Social Bookmarking is an easy way of saving and sharing content on the web that you find interesting. The video demonstrates Delicious, which is free to use and allows you to access your bookmarks from any computer. There's also Diigo, which does the same thing but also allows you to highlight text and add sticky notes to webpages, as well as bookmark pictures. Go to http://www.diigo.com to get started.
Twitter provides a means of communicating with others (in short sentences - you're limited to 140 characters!) through 'following' people who have similar interests to you. It can be incredibly useful for keeping up with news, sharing content and getting help. See the Twitter Guidebook to get you started - http://mashable.com/guidebook/twitter/
You can also organise multiple streams of 'tweets' by using an aggregator such as TweetDeck. Go to http://www.tweetdeck.com to set this up.
Dropbox enables you to share files, pictures, videos, etc... between computers without having to email yourself or save them back to a memory stick. It's particularly useful when you're collaborating on a project as you can share a folder with other Dropbox users. Go to http://www.dropbox.com/ to get started.
LinkedIn is the professional network which connects people from all over the world. It's a good place to find work, get recommendations from people you have worked with and also keep up to date with news in your area through joining specialist interest groups.
Google+ is a new free social networking service, a bit like Facebook. You can organise contacts into circles, so sharing stuff is easier. You can also have a video chat (hangout) with 10 people.
BeFunky - photo effects
FloorPlanner - design your own room
RateMyDrawings - draw online, enter competitions & pick up tips
Toonlet - create your own cartoon strips
Xtranormal - text to movie creator
You can gain alot through online communication both socially and academically, through finding out more about a subject, asking for help, or contributing to discussions and giving help yourself. Communicating online with others is an important skill. However, as you will encounter multiple points of view, there will undoubtedly be some posts that you won’t agree with. As you can’t read facial expressions or body language when you’re communicating with others online, you need to take special care and attention about how you express yourself. Here are some tips...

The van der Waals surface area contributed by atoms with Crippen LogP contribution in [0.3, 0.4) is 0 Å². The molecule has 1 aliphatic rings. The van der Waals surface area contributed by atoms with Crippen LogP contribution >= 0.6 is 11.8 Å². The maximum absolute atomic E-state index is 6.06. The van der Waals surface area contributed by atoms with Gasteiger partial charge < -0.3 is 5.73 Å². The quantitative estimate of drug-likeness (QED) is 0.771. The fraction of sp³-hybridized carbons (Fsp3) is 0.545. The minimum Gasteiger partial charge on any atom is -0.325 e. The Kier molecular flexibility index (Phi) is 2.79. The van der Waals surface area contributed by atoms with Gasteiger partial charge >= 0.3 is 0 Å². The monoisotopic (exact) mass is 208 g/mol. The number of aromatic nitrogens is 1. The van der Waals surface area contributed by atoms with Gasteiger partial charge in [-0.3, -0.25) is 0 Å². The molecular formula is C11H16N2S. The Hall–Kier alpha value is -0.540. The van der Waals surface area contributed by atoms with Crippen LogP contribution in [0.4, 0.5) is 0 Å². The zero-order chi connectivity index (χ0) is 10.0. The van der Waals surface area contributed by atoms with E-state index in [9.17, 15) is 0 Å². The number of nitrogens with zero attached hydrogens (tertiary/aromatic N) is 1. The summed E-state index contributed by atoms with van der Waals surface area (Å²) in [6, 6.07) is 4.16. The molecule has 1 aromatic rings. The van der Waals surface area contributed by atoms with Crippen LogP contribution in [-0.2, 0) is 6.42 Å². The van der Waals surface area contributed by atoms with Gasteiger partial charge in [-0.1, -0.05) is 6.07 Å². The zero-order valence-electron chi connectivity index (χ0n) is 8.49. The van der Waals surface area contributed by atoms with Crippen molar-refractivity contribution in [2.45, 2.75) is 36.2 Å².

Respect others and be polite...
Thank, acknowledge and support others’ posts so that they know they are contributing to the conversation
Acknowledge a post before differing so that the correspondent can see that you understand their point of view. Ask for clarification if you need it.
Back up your statements with reliable sources
Speak from your own perspective - IMHO is often used as an abbreviation for ‘In My Humble Opinion’
Think before you post - once it’s on the Internet, you can’t take it back.
Avoid ‘flaming spirals’. This is when somebody takes offence from someone else’s post and responds angrily, therefore starting a spiral of abuse. If you find yourself in this situation, explain that you did not mean to offend.
Be careful with sarcasm and humour as they can easily be misinterpreted! Use emoticons (smileys) to indicate a joke. They look like this :) or :-) or if you’re sad :(
USING CAPITALS INDICATES YOU ARE SHOUTING and may be considered offensive or intimidating!
Don’t post if you’re angry - take a break and cool down first
Keep messages short and concise
If you are copying something written by someone else, put it in quotation marks and give them credit. E-mail is generally considered private and should not be quoted without permission.
Before posting a comment, ask yourself whether you would say this to the person’s face. There are cases when someone sues for libel when they’ve been offended by something someone else has written about them
These tips are from a Communications Guide, prepared by Gary Alexander for use on various Open University courses.
eGo: using the web safely & confidently to support your studies and promote yourself through networking.